On Wednesday night, Katy and I fought at the Grand Thai Boxing Stadium in Hua Hin. I’ve fought in Hua Hin a couple of times at CongCarter Muay Thai gym, but this was my first appearance at this stadium. Kru Singh seems to have a pretty good relationship with the promoter there, so it’s frequented by fighters from our gym, but up until now, my six-day-a-week work schedule had always stopped me from going. I’ve recently gone part-time with teaching to free up more time for training, fighting and writing, so now have the chance to take mid-week fights like this, which I’m really happy about. This fight has also been a long time coming. My last one was back in June, shortly before I went on my annual vacation back home. I was gone for a month and wasn’t able to train during that time, although I did the best I could by myself with lots of running, shadowboxing and body weight exercises. I got straight back into training as soon as I got back in late July (quite literally – I arrived just as afternoon training was starting, threw down my bag and got straight in for sparring, bagwork, padwork and running) with the aim of getting myself fight-ready as soon as possible. Opportunities came up and two or three fights were set up, but always fell through or got cancelled. Even this one was postponed for one week only to then be put back by a further week before it finally happened. Thankfully, it materialized in the end.
This was a fight day like any other. I slept in until 10 o’clock, ate breakfast, got my hair braided with Katy and pottered around until it was time to leave. We usually have a van that we use to get to and from fights, but it was recently involved in an accident (everyone was fine, but the van is finished) so for this fight, we hitched a ride in a pick-up truck driven by one of Kru Singh’s friends, Tahanake, who was also fighting on that night with us. We were told to be ready to leave by 4pm, but as usual, ended up waiting for around an hour after that before we actually got on the road. While we were waiting, we took some photos, since we had all the girls from training together. We also took a couple with Master Toddy and Nong May, the super-cute 6-year old girl who trains with us (click to enlarge).
It took us around three hours to get to Hua Hin, a trip during which we stopped halfway to grab some food. I don’t usually eat a proper meal after breakfast on fight day, I never seem to want to and sometimes have to force myself to eat at all. Instead, I usually just pick at little things throughout the day. I wrote about this and why it happens in my last post, ‘Pre-Fight Anxiety: The Fight or Flight Response‘. By the time we stopped, it was around 7pm. The show was due to start at 9pm and I was the third fight, so I knew that I’d be fighting early on, but there was still time to eat, so I decided to have a small plate of fried pumpkin and egg with rice. I wasn’t sure how this would sit with me since I don’t usually eat a full plate of anything so close to a fight, and i felt slightly uncomfortable for the rest of the drive, but knew that I was better off eating something. You never know how long you’ll be waiting to fight over here, nothing is certain. Anyway, as soon as we arrived at almost exactly 9pm, I forgot all about it and focused on the task at hand.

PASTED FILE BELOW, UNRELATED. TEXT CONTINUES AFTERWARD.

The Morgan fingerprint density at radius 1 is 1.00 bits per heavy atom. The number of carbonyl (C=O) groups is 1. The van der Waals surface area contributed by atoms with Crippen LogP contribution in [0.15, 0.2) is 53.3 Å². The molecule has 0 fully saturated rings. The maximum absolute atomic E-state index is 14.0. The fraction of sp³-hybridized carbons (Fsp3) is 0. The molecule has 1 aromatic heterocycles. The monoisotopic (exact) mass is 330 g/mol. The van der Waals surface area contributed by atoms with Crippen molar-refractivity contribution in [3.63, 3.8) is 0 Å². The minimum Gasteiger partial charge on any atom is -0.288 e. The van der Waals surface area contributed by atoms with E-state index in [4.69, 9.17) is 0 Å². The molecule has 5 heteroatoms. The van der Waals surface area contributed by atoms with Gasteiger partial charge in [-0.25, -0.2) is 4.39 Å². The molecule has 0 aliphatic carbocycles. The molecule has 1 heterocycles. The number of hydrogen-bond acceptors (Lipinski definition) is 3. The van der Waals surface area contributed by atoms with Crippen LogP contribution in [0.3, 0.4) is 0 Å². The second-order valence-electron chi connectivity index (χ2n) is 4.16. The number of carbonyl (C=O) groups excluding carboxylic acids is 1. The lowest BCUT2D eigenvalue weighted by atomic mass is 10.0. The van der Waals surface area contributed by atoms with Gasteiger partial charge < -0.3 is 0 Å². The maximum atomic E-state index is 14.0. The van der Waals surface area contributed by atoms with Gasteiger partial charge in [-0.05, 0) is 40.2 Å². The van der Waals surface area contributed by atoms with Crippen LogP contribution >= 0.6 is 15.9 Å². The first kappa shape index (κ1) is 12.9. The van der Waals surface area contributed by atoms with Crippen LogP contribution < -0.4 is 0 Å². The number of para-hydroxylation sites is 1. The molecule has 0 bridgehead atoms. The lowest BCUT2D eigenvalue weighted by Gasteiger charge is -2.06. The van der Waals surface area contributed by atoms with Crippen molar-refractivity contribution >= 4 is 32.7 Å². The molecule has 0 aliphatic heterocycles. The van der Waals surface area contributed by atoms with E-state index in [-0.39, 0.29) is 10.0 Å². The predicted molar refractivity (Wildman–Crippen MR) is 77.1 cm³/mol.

Upon arrival, we were told that the first bout had been cancelled, which meant that I was bumped forward to the second fight. No surprise there. Last minute changes almost always happen and you can pretty much guarantee that whatever change it is, it won’t be the ideal one for you, so you have to just roll with it. The Hua Hin Grand Thai Boxing Stadium is situated in the middle of the Hua Hin night market and appears to function as a gym during the daytime. It’s very small and only had a handful of spectators, mostly foreigners. It seems that the stadium might have suffered a bit recently. They used to have regular promotions twice a week, but since the military coup, things seem to have slowed down and fight nights are sometimes only bi-weekly (which I think is why the fight was pushed back originally). As you walk in, there’s a weights area on the right, with various resistance machines before you reach the ring. The equipment is draped with little kids playing and fighters getting ready. One of them, I instantly identified as my opponent. I had never seen her before, but Katy and I were the only two female bouts that night, and the girl was definitely not big enough to fight Katy at 60kgs. As she was sitting, I found it hard to gauge her size properly. In fact, this is something I’m generally really bad at. I always look at people and think that they’re ‘about my size’, when in fact, they’re much bigger than me. This even happens in fighting and sparring, and it’s not until I see a photo or video that I realise how much smaller I am. I sometimes feel like a Jack Russell that takes on bigger dogs without realising how small it is in comparison. As it happened, the opposite was true in this case and this girl, Nong Kung, happened to be slightly shorter than me. She didn’t appear to have a trainer with her, only another girl who seemed to be there just for company. She let Nong Kung do her own thing, sitting and watching while she wrapped her own hands and got herself ready. I imagined that this meant either that she was very experienced or had travelled a long distance for the fight, away from her home. Perhaps it was both. Either way, it wasn’t important. You often see fighters just rock up and fight casually in this way at small stadiums like this one.
Left: A young fighter preparing for the first bout of the night Right: Nong Kung preparing in the weights area as the fights get started